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Blind Intentions

By Mecvets Jun 12, 2013 1141 Words
Blind Intentions

Tennessee Williams said blindness to what is going on in each other’s heart…nobody sees anybody truly but all through the flaws of their own egos. That is the way we all see…each other in life. Vanity, fear, desire, competition --- all such distortion within our own egos--- condition our vision of those in relation to us. Add to those distortions to our own egos the corresponding distortions in the egos of others and you see how cloudy the glass must become through which we look at each other”. In the time of Kingship, tyranny, mutiny and deception, we find King Lear, Gloucester and Albany all caught up in a blind web lies and deception.

The term blind means the inability to see, as defined by Webster dictionary, blind is without the power of sight, sightless, or just lack of sight. In Shakespeare play of King Lear, he talks about many of his characters being blind, not in the literal sense of being unable to see, but in the metaphoric sense, from being blinded by ego, to naively blind and the age old saying, blinded by love. Blindness was the dominated theme in the play. King Lear, Gloucester and Albany are the prime examples of blindness. It’s the main cause of each of these men wrong and bad decisions, decisions that they eventually would come to regret.

King Lear being the worst of the three when it came to being blinded, blinded by his ego of having his daughters proving their love to him, in other to determine how much land they are worth, whilst being deceived by them with their lies. So caught up in his ego that he cannot see through the flattery of Reagan and Goneril, through their deception of how much they love him, to their smooching and stroking his ego. So blind, that he is unable to see the true love of his younger daughter Cordelia. Cordelia loving her father as a daughter should, no more no less, being truthful and sincere, yet King Lear cannot see pass his ego and the reality that is right in his face, that Cordelia is the only one that truly loves him. He is so egotistical, that deception, lies and fraud is right at the tip of his nose, yet he cannot see it and decipher the truth, causing him to banish Cordelia from his kingdom. “Thou hast her France, let her be thine, for we have no such daughter, nor shall ever see that face of hers again. (to Cordelia) Therefore be gone, without our grace, our love, our benison.” One would ask, how can a father banish his own flesh and blood? All because he’s not hearing what he wants to hear, and his ego is not allowing him to see the true love.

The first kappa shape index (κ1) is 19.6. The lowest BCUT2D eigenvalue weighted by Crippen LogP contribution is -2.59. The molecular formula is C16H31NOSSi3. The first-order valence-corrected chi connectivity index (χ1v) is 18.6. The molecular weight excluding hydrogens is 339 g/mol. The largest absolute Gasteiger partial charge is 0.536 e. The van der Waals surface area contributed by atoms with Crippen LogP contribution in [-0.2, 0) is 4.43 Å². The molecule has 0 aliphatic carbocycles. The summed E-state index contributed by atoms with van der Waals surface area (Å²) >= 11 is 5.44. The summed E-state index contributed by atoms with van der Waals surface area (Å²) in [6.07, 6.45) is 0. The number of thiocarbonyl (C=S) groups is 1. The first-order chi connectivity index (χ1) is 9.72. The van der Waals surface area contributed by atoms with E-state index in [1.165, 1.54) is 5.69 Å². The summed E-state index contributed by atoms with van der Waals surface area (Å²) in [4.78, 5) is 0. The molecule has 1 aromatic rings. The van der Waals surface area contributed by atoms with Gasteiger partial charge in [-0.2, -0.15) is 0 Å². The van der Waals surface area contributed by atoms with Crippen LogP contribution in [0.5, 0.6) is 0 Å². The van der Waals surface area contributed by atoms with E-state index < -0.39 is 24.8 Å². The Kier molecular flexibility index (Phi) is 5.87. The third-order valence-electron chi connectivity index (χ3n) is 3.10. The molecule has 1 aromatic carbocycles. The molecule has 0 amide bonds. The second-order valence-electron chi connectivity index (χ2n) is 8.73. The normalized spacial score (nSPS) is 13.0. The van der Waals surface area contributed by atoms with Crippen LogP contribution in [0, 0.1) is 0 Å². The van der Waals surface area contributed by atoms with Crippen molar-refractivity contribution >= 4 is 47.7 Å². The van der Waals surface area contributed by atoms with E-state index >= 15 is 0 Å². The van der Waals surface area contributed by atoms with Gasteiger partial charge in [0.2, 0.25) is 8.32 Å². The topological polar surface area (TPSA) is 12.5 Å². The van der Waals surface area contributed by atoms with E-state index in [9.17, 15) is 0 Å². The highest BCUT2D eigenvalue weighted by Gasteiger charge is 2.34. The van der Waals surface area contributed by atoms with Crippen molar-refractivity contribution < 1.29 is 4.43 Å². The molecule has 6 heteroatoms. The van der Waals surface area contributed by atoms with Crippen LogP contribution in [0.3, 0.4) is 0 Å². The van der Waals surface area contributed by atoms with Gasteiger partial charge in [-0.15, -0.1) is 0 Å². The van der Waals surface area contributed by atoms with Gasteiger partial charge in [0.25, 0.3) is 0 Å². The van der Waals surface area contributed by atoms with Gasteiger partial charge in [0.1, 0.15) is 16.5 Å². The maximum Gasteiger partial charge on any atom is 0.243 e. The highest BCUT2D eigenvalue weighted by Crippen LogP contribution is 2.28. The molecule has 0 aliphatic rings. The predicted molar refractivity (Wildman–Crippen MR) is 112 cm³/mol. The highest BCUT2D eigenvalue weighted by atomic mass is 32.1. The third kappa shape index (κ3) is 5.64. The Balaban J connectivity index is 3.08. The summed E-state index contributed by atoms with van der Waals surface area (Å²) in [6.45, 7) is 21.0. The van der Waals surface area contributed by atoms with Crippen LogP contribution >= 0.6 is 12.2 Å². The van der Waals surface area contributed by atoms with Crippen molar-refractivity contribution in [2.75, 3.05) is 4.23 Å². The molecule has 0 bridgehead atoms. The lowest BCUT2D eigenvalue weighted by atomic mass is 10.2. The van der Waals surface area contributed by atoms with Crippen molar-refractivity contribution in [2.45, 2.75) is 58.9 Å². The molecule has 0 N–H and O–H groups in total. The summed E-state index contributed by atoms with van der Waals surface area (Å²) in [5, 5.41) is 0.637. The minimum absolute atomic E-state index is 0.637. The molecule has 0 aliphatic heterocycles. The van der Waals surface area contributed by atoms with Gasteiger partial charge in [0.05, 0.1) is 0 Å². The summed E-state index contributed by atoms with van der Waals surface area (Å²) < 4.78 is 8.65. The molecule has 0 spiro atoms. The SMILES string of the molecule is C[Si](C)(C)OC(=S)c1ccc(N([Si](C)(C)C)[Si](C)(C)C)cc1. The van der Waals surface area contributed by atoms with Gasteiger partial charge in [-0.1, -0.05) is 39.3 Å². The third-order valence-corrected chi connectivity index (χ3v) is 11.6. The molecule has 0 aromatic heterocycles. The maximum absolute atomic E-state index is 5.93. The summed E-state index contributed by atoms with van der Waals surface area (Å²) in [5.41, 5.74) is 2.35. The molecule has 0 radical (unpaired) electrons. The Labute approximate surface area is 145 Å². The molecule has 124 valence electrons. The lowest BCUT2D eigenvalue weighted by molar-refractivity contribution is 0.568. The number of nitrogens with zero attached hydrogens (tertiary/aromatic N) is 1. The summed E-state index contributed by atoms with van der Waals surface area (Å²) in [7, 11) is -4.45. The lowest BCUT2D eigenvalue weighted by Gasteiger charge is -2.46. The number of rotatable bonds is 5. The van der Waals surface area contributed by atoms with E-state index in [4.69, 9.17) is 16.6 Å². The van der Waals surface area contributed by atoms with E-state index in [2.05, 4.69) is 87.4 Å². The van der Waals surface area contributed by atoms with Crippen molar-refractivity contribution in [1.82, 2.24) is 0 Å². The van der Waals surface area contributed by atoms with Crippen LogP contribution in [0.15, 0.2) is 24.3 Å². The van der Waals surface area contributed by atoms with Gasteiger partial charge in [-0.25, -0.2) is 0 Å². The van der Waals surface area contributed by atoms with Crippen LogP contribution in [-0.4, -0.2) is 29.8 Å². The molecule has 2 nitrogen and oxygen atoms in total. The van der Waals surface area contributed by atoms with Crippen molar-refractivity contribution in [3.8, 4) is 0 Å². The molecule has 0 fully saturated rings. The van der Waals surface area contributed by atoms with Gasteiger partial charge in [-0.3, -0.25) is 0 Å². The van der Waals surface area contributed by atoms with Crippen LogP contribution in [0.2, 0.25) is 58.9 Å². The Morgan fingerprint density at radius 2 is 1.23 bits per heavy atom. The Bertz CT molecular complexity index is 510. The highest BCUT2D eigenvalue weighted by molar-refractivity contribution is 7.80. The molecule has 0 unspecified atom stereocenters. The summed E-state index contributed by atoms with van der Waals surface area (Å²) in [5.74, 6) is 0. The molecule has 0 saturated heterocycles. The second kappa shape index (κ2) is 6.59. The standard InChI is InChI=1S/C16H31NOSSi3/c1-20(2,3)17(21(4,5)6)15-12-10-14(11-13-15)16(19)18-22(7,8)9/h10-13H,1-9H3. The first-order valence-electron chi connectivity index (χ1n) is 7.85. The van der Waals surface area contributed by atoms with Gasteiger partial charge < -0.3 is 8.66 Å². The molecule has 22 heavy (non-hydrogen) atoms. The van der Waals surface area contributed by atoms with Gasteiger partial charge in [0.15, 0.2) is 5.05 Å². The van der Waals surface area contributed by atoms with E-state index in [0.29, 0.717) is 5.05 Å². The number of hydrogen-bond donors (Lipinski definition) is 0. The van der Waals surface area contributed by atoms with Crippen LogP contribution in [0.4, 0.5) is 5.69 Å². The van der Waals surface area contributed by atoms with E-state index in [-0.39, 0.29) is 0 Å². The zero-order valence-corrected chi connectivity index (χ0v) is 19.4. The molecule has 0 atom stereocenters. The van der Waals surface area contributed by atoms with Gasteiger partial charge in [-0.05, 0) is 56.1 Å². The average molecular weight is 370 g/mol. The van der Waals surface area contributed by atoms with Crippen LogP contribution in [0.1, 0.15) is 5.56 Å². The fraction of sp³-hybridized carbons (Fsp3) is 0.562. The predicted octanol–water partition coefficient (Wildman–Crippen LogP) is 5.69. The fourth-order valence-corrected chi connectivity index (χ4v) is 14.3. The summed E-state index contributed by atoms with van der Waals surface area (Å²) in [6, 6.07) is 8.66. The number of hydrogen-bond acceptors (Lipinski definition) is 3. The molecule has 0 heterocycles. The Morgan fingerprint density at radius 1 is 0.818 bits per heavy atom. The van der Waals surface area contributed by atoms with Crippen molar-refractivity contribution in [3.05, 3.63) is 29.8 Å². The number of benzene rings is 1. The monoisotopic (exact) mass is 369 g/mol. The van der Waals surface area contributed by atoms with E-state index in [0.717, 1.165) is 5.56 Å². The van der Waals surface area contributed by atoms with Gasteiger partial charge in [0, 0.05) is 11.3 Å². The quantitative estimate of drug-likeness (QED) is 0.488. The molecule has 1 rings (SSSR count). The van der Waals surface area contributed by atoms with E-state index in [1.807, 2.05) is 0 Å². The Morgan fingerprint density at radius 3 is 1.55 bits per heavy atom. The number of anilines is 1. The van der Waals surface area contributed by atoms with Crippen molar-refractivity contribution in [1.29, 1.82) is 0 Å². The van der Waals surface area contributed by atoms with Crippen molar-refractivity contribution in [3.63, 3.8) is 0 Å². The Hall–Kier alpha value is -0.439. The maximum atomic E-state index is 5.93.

King Lear then banishes Kent, just because he came to the aid of Cordelia during her father irrationality, only to rehire him as a servant, after Kent disguises himself. Proving King Lear inability to determine his servant true identity, and how blind he really is. Throughout the play King Lear eyesight goes from blindness to finally being able to see. Finally seeing how evil and wicked his elder daughters really are, after they’re unwilling to care for him and locking him out during a storm. Seeing now that Cordelia truthfulness of the love she had for him, only it being too late and costing the death of the only daughter that really loved him and his life as well. How could one be so blind, to let ego, deception and lies be there walking stick, enough to walk them to their death.